28 CFR 44.301 – Receipt of charge
(a) Within 10 days of receipt of a charge, the Special Counsel shall notify the charging party and respondent by certified mail, in accordance with paragraphs (b) and (c) of this section, of the Special Counsel’s receipt of the charge.
Terms Used In 28 CFR 44.301
- Complaint: A written statement by the plaintiff stating the wrongs allegedly committed by the defendant.
- Equitable: Pertaining to civil suits in "equity" rather than in "law." In English legal history, the courts of "law" could order the payment of damages and could afford no other remedy. See damages. A separate court of "equity" could order someone to do something or to cease to do something. See, e.g., injunction. In American jurisprudence, the federal courts have both legal and equitable power, but the distinction is still an important one. For example, a trial by jury is normally available in "law" cases but not in "equity" cases. Source: U.S. Courts
(b) The notice to the charging party shall specify the date on which the charge was received; state that the charging party, other than an officer of the Department of Homeland Security, may file a complaint before an administrative law judge if the Special Counsel does not do so within 120 days of receipt of the charge; and state that the charging party will have 90 days from the receipt of the letter of determination issued pursuant to § 44.303(b) by which to file such a complaint.
(c) The notice to the respondent shall include the date, place, and circumstances of the alleged unfair immigration-related employment practice.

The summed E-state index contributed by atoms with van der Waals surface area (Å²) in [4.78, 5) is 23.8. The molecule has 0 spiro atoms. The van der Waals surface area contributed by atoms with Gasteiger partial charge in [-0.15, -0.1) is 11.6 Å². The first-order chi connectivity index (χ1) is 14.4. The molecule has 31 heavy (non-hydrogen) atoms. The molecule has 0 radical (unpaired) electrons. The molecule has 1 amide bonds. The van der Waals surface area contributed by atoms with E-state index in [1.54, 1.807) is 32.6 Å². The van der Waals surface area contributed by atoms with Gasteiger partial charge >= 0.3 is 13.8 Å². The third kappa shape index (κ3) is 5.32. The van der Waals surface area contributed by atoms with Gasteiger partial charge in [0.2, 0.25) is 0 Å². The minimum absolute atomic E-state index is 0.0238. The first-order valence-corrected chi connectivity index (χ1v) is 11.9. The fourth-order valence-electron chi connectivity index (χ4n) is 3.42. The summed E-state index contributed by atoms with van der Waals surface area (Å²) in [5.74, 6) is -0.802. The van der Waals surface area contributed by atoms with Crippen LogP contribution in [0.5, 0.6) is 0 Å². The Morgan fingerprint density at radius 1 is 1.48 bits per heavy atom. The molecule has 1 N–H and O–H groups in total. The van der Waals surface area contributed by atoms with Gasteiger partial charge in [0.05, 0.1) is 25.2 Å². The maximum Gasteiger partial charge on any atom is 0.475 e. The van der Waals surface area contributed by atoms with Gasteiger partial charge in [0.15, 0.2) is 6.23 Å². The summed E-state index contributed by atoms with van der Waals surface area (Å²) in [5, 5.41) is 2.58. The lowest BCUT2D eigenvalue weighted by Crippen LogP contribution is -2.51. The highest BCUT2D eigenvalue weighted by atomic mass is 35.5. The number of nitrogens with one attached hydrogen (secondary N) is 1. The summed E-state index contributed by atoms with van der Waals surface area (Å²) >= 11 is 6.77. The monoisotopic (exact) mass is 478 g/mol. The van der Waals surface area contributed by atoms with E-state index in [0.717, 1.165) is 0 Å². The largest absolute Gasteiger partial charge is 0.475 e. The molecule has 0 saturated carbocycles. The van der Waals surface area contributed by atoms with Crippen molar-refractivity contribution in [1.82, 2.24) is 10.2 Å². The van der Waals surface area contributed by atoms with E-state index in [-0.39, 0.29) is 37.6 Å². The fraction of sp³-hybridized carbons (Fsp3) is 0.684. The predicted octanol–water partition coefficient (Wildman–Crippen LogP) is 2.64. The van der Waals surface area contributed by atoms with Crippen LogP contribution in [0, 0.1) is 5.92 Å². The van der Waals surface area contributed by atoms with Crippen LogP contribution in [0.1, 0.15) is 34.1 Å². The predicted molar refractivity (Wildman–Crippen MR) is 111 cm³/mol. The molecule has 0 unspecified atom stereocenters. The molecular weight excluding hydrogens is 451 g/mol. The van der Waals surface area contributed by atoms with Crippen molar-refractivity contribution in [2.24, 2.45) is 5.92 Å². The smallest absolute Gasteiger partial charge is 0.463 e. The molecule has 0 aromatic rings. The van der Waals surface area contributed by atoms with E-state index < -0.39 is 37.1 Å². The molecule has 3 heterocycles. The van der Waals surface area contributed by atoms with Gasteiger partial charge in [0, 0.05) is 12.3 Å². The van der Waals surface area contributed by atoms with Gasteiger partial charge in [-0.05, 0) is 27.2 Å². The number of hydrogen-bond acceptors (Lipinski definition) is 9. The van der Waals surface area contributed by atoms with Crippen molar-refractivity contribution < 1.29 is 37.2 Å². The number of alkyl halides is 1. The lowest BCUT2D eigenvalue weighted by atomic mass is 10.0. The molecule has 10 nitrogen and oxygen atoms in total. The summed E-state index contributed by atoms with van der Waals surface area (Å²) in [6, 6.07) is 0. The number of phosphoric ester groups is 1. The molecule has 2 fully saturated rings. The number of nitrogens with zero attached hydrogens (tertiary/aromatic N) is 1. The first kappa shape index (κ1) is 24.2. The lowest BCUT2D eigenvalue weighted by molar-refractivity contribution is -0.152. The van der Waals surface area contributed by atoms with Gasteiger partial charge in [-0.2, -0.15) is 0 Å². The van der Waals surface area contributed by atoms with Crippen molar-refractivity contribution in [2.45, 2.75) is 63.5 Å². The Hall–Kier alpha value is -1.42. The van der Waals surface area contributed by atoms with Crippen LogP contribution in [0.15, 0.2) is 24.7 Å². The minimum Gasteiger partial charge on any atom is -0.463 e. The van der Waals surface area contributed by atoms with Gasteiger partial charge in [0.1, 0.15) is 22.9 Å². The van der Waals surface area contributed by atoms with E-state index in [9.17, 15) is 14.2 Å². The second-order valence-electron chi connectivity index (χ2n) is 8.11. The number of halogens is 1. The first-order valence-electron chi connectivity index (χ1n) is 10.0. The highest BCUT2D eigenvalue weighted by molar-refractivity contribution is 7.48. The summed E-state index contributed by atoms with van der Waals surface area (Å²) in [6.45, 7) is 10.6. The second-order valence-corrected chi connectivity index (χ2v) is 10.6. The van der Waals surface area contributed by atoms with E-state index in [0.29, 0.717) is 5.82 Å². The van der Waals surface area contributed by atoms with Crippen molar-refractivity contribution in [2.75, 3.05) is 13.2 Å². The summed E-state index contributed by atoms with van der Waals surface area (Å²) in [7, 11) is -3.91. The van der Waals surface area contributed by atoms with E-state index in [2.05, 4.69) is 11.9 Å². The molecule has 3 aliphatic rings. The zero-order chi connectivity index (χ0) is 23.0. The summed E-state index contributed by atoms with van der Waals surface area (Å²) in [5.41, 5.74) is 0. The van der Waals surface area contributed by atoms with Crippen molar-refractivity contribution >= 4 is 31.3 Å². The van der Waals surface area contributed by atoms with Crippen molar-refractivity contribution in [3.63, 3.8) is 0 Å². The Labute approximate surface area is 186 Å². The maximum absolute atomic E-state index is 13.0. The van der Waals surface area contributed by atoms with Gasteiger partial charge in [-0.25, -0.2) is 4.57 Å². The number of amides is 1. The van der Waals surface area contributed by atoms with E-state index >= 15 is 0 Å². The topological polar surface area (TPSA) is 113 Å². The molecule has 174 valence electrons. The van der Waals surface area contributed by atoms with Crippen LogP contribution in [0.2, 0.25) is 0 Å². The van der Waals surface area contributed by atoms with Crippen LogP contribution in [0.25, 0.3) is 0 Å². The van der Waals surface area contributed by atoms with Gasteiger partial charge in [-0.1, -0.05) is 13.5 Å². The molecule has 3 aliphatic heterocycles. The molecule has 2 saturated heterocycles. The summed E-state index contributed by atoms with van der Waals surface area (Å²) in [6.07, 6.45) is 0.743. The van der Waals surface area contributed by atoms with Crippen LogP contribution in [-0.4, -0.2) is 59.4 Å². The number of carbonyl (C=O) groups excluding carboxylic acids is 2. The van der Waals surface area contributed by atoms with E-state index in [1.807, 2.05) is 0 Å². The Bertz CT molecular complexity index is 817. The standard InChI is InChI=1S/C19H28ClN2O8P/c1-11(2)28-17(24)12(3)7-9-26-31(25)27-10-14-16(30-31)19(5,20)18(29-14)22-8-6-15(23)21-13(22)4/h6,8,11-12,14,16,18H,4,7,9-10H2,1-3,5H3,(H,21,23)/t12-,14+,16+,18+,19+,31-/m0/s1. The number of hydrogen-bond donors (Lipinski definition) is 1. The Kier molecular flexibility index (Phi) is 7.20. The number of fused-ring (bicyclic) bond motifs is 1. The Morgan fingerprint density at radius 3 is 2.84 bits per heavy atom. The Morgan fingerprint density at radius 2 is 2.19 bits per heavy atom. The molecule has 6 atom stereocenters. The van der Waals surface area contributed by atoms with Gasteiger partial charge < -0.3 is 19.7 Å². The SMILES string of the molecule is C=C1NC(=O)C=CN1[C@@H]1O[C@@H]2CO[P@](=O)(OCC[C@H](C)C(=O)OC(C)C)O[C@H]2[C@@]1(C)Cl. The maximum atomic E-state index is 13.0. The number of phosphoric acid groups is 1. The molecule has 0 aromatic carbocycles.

(d)(1) If a charging party’s submission is found to be inadequate to constitute a complete charge as defined in § 44.101(a), the Special Counsel shall notify the charging party that the charge is incomplete and specify what additional information is needed.
(2) An incomplete charge that is later deemed to be complete under this paragraph is deemed filed on the date the initial but inadequate submission is postmarked or otherwise delivered or transmitted to the Special Counsel, provided any additional information requested by the Special Counsel pursuant to this paragraph is postmarked or otherwise provided, delivered or transmitted to the Special Counsel within 180 days of the alleged occurrence of an unfair immigration-related employment practice or within 45 days of the date on which the charging party received the Special Counsel’s request for additional information, whichever is later.
(3) Once the Special Counsel determines adequate information has been submitted to constitute a complete charge, the Special Counsel shall issue the notices required by paragraphs (b) and (c) of this section within 10 days.
(e) In the Special Counsel’s discretion, the Special Counsel may deem a submission to be a complete charge even though it is inadequate to constitute a charge as defined in § 44.101(a). The Special Counsel may then obtain the additional information specified in § 44.101(a) in the course of investigating the charge.
(f) A charge or an inadequate submission referred to the Special Counsel by a federal, state, or local government agency appointed as an agent for accepting charges on behalf of the Special Counsel is deemed filed on the date the charge or inadequate submission was postmarked to or otherwise delivered or transmitted to that agency. Upon receipt of the referred charge or inadequate submission, the Special Counsel shall follow the applicable notification procedures for the receipt of a charge or inadequate submission set forth in this section.
(g) The Special Counsel shall dismiss a charge or inadequate submission that is filed more than 180 days after the alleged occurrence of an unfair immigration-related employment practice, unless the Special Counsel determines that the principles of waiver, estoppel, or equitable tolling apply.